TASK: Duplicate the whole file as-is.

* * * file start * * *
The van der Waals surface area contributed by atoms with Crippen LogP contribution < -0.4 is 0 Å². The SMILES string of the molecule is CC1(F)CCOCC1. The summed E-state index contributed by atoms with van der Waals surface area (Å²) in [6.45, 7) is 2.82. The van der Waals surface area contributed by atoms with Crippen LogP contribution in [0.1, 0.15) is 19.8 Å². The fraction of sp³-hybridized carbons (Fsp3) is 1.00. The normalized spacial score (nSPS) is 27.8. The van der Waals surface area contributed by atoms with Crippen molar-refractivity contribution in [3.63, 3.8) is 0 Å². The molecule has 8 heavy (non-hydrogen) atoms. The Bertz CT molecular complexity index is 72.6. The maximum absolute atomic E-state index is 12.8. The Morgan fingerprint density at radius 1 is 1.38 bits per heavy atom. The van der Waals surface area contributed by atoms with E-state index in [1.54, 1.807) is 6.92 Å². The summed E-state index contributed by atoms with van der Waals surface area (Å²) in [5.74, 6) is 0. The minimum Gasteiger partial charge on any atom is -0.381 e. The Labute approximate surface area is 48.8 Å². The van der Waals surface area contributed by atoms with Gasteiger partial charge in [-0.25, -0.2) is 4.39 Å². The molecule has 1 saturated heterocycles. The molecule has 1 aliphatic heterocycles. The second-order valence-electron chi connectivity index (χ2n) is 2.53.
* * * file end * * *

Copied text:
The van der Waals surface area contributed by atoms with Crippen LogP contribution < -0.4 is 0 Å². The SMILES string of the molecule is CC1(F)CCOCC1. The summed E-state index contributed by atoms with van der Waals surface area (Å²) in [6.45, 7) is 2.82. The van der Waals surface area contributed by atoms with Crippen LogP contribution in [0.1, 0.15) is 19.8 Å². The fraction of sp³-hybridized carbons (Fsp3) is 1.00. The normalized spacial score (nSPS) is 27.8. The van der Waals surface area contributed by atoms with Crippen molar-refractivity contribution in [3.63, 3.8) is 0 Å². The molecule has 8 heavy (non-hydrogen) atoms. The Bertz CT molecular complexity index is 72.6. The maximum absolute atomic E-state index is 12.8. The Morgan fingerprint density at radius 1 is 1.38 bits per heavy atom. The van der Waals surface area contributed by atoms with E-state index in [1.54, 1.807) is 6.92 Å². The summed E-state index contributed by atoms with van der Waals surface area (Å²) in [5.74, 6) is 0. The minimum Gasteiger partial charge on any atom is -0.381 e. The Labute approximate surface area is 48.8 Å². The van der Waals surface area contributed by atoms with Gasteiger partial charge in [-0.25, -0.2) is 4.39 Å². The molecule has 1 saturated heterocycles. The molecule has 1 aliphatic heterocycles. The second-order valence-electron chi connectivity index (χ2n) is 2.53.